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Bomb hits bus in Sri Lanka, killing at least 18

Sri Lanka Civil War
Volunteers rescue a woman from the wreckage of a bus in Dambulla, about 90 miles northeast of Colombo, Sri Lanka, Saturday, Feb. 2. AP
/ Source: The Associated Press

A bomb tore through a bus packed with mostly elderly Buddhist pilgrims in central Sri Lanka Saturday, killing 18 people and wounding 51 others, the military said.

The military blamed separatist Tamil Tiger rebels for the blast in the bus at 7 a.m. in Dambulla, a town about 90 miles northeast of the capital, Colombo.

A spokesman for the rebels could not immediately be reached for comment. The group, listed as a terror organization by the U.S. and European Union, routinely denies responsibility for such attacks.

Bus driver Rohana Wijesiri said he was taking about 100 passengers, mainly elderly women, to the holy city of Anuradhapura.

"When we were passing Dambulla there was a huge blast and the door near my seat got blown away," Wijesiri said.

Vehicle ripped apart
The top and sides of the bus were ripped apart in the force of the blast. A severed hand could be seen among the bloodstained bags, glass and other debris strewn several yards from the vehicle.

"I do not remember what happened next, but I was running on the road. I saw my conductor fallen on the ground. He too got up and started running with me" Wijesiri said.

"As it (the bus) came near me, I heard thunder. I got thrown away," said Kankeaarachige Michael, a 52-year-old businessman, who was standing by the road when the blast occurred.

"When I saw blood gushing out of my body, I realized it's a bomb," Michael told The Associated Press at Dambulla Base Hospital, where he was being treated. Michael lost an eye in the blast.

Military spokesman Brig. Udaya Nanayakkara, initially said 20 people had died in the blast, but he changed the official toll to 18 after gathering more information.

Violence has intensified on this Indian Ocean island, with more than 700 people killed since the government withdrew from a cease-fire with Tamil rebels last month.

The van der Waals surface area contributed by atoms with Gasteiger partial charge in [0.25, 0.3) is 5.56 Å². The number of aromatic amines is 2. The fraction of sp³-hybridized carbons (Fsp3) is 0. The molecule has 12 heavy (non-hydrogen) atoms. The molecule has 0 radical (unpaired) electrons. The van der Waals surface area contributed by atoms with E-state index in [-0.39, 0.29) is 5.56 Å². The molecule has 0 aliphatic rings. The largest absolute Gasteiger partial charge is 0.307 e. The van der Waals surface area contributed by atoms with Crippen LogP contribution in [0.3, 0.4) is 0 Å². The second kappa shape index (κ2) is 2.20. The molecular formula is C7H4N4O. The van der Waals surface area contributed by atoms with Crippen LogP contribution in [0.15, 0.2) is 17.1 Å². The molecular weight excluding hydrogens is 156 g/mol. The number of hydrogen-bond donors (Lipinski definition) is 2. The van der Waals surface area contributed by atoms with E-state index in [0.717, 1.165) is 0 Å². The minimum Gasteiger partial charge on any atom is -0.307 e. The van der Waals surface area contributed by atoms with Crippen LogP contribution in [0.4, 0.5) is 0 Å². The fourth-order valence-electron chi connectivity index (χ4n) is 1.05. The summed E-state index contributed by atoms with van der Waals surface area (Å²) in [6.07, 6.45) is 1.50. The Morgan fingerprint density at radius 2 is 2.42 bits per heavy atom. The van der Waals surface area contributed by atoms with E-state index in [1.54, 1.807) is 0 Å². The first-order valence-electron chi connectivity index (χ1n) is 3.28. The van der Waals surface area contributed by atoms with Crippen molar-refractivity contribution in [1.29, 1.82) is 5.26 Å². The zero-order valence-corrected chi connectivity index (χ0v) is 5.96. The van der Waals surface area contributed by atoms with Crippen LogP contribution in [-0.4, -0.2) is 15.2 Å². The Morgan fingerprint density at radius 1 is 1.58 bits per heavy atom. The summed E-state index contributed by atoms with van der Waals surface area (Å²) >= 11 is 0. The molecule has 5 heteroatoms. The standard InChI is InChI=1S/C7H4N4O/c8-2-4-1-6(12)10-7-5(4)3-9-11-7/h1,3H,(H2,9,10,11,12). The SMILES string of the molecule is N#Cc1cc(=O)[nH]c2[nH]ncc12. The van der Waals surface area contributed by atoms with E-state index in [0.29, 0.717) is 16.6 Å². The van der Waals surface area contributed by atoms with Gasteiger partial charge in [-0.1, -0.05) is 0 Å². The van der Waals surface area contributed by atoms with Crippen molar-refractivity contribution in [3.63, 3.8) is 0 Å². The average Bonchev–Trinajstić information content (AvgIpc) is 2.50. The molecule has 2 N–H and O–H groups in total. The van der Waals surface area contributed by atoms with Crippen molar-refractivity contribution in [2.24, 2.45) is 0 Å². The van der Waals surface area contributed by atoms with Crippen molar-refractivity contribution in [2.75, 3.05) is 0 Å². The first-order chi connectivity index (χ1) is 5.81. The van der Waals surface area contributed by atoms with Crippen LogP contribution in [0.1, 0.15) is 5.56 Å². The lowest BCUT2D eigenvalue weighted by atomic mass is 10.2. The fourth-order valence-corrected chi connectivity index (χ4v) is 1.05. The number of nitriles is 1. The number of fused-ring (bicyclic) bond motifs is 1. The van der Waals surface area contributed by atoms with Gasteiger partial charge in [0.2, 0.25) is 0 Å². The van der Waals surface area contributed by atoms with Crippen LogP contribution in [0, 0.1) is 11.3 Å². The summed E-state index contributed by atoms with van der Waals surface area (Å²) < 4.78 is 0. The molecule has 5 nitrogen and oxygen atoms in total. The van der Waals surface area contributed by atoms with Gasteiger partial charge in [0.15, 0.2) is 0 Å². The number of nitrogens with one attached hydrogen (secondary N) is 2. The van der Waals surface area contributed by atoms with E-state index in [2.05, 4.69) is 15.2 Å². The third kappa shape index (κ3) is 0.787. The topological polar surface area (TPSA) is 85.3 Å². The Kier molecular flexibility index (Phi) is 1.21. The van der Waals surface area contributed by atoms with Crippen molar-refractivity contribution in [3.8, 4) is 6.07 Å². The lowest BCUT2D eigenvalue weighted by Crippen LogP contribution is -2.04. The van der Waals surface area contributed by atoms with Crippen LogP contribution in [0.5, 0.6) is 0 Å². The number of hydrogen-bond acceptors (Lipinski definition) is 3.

"They (the rebels) are targeting innocent civilians as they face defeats in the battle front," said Chandrapala Liyanage, President Mahinda Rajapaksa's spokesman.

Before dawn Friday, the army attacked rebel bunkers in the northern Jaffna peninsula, triggering a battle that killed 10 guerrillas and two soldiers, Nanayakkara said. Six more soldiers were wounded, he said.

Latest attack on passenger buses
Civilians have borne the brunt of the violence over the past month with three attacks on passenger buses killing dozens, including many schoolchildren.

On Jan. 16 a roadside bomb attack by suspected rebels on a bus near the southeastern town of Buttala killed 27 people. Last Tuesday 18 people were killed in a similar bus attack in the rebel-held north.

Dozens of other civilians were found hacked and shot to death in the southeast, and a mass grave was discovered with 16 bodies killed execution style in a north-central village.

The government and rebels blame each other for attacks against civilians.

The guerrillas have been fighting since 1983 for an independent state in the north and east for the country's ethnic Tamil minority after decades of being marginalized by Sinhalese-dominated governments. The fighting has killed more than 70,000 people.